Nothing passes, Lord, but what you allow.
Mornings the milky sap on my knuckles
burns. Last night the piglets fought then suckled
in the barn. Still no word. Our one cow
grazes but won’t come in. The pamphlets say:
Patience is required. I say, let’s try again
but John blames the state, the neighbors, the way
we wrote our bios, filling out the forms.
Across the road our neighbor starts his truck
while God, feather by feather, downs a wren —
swollen, its black eyes shiny, small dark tongue.
In the drainpipe, something slithers wet and stuck.
A race runner? A ground skink shedding skin?
Lizards, John tells me, can’t bear live young.


John tells me: lizards can’t bear live young.
Another of   God’s mysteries: hard rain
muddying the corn. The kind woman
at the agency said, it takes longer for certain
types of couples. Trash smoke rises like prayer,
the neighbor burning insulation from his shed.
He shows his son how to bind fence where
a crippled chicken pecks at scattered feed.
They talk, lean close. Rusted toys fill
the side yard: old trucks, a bicycle tire,
a punctured red bucket now a sieve.
In the back acre, ram mounts ewe, the whole
field coupling late spring. When   John walks by,
I kiss him. Most days we keep to ourselves.


I kiss him most days. We keep to ourselves
by the roadside. Two greasy boxes; a sign:
FREE. We take the runt, her warm body beside
us in the truck, milk-breathed and unwormed.
I imagine her shuddering out of the womb, wet
ground covered with slime. Strange to think
of   her moving inside some animal’s gut,
the source of each day’s warm alien kick.
At home John makes her a bed from old
field shirts, a soap and vinegar bath for fleas
while in my lap she chews my hand and shivers.
I brush her fuzzy scruff, the too-large head.
She nips at my finger that holds a piece of cheese,
her wet tongue asking what a man can mother.


Even I doubt how a man can mother
when I see the neighbor shout, chuck a stone
at his son. When I shoot him a look, he turns:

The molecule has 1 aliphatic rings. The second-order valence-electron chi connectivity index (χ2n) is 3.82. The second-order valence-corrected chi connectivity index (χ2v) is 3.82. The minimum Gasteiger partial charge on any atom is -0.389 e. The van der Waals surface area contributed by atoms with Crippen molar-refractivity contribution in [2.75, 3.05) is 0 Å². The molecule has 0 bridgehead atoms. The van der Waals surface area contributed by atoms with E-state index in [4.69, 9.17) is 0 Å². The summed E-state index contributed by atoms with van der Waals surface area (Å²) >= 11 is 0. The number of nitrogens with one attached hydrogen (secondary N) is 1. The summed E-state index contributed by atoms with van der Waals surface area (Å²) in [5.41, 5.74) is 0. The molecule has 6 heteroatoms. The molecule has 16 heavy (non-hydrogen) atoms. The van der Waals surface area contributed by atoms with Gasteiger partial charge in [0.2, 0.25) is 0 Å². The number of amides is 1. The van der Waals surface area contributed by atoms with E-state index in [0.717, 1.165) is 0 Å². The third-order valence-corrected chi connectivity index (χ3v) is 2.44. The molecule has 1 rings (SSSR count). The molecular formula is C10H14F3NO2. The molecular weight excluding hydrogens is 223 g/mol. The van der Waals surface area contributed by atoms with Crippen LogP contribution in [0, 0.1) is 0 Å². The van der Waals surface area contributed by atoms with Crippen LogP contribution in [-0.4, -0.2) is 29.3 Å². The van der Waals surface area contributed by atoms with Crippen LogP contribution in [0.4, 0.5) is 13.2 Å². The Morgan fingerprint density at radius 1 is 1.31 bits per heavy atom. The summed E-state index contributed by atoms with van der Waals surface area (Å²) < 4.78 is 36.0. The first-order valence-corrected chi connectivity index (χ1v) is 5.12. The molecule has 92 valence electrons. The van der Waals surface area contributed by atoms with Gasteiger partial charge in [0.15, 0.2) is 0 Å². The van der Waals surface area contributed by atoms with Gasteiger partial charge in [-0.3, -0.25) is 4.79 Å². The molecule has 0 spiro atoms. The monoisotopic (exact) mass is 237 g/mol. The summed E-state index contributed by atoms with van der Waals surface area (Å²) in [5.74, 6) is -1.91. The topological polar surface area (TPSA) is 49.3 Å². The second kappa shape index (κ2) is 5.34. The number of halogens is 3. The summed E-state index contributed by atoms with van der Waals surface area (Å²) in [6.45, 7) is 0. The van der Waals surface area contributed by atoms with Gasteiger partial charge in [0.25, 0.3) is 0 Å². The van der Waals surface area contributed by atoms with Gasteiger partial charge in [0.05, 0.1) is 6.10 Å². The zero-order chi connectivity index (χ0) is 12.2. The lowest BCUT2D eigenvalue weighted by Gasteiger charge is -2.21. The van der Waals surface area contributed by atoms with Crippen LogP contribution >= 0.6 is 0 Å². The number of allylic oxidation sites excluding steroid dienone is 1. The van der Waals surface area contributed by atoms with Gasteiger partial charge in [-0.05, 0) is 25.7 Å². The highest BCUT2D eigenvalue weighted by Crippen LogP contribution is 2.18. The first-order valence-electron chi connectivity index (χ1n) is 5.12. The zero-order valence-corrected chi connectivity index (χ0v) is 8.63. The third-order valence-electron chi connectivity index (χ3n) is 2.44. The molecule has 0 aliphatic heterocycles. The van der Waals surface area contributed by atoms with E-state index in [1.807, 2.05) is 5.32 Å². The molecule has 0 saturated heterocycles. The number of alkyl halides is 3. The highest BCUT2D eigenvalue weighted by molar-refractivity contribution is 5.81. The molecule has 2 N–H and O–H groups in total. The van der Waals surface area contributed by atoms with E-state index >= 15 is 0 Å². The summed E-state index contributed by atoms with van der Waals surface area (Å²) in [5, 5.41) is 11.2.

mind your own business. The hot sun withers
the peonies John planted on the side of the hill,
dirt gone hard with the sudden change of weather.
Sweating, I mow the lawn, pick up shell
casings in the yard, the crow’s strict feathers.
All day I want to break something, stick
a fork in the fan blades to feel the pinch.
Coming home late again from the shop,
John carries two rabbits slung from a hook.
He cleans, for hours, his rifle on the porch.
Above us: the moon rises. An easy shot.


Above us the sun rises, bright and hot,
steaming the back pond where black flies stall.
In the pasture, our neighbor castrates his bulls
using a spreading tool with red rubber slats.
The restless cattle graze an unshorn meadow.
On TV: a baby in Toledo in a locked car.
The mother went to work and forgot, windows
up in summer’s heat. The camera blurs
over the lot as a medic lifts the blanketed heap
from the back seat in the crew’s full view.
Gawkers circle. The mother weeps. Watching,
I can peaches, letting the pale fruit darken.
Beyond the window, bulls still graze the field.
They feed. The bloodless sacks swing, blacken.


Steer feed. The bloodless sacks hang, blackened.
On the radio: Haggard’s I’d rather be gone.
John tends to ordinary things: replaces the drain-
pipe in the kitchen sink, sharpens knives again.
I watch the neighbor teach his son to paint
the tool shed all afternoon. Soon, they wrestle,
throw a ball, the boy laughing into his father’s chest.
In the paper I read the births and deaths,
hear a sudden hammering from behind,
John cursing the warped floorboards, pushing hard
the back door, which still won’t budge an inch.
Again today no miracles at hand,
just, in the field, wrens who stab at milkweed pods,
a nuthatch bargaining from its split branch.


A nuthatch bargains from its split branch.
Our neighbor stops by, complains our fence
breaks his field. It must be moved eight inches.
The puppy — Annie, we call her — pushes
her nose in everything, the front yard, the garden,
finds, across the road, the neighbor’s trash —
drags stripped wire, eggshells that harden
like the bones she buries off   his porch.
I want to say we are consoled by her,
but each day John jumps when he hears the phone.
We walk over and over down the worn
path to the empty mailbox: Maybe soon.
Some nights we make love. We sleep arm to arm.
We wake to our neighbor yelling at his son.


Again we wake, our neighbor yelling at his son,
poor kid standing by the porch. Tracking mud,
he backs from the shouting, his father’s raised fist.
Later I will see him sulking near our feed shed,
knotting an old piece of garden hose, kicking dust.
I’ll smile, ask if   he’s OK. But right now
I listen to John’s quiet breathing beside me.
Faith, they say, is Abraham asked to slaughter
his boy on a mountaintop. But sometimes
it’s just the peeling shed in gray weather,
the leather harness softened, then gone rough.
All day today the back pond will teem with carp.
The clover will brighten. For now we lie together
into late morning. Some days, it is enough.
More Poems by Bruce Snider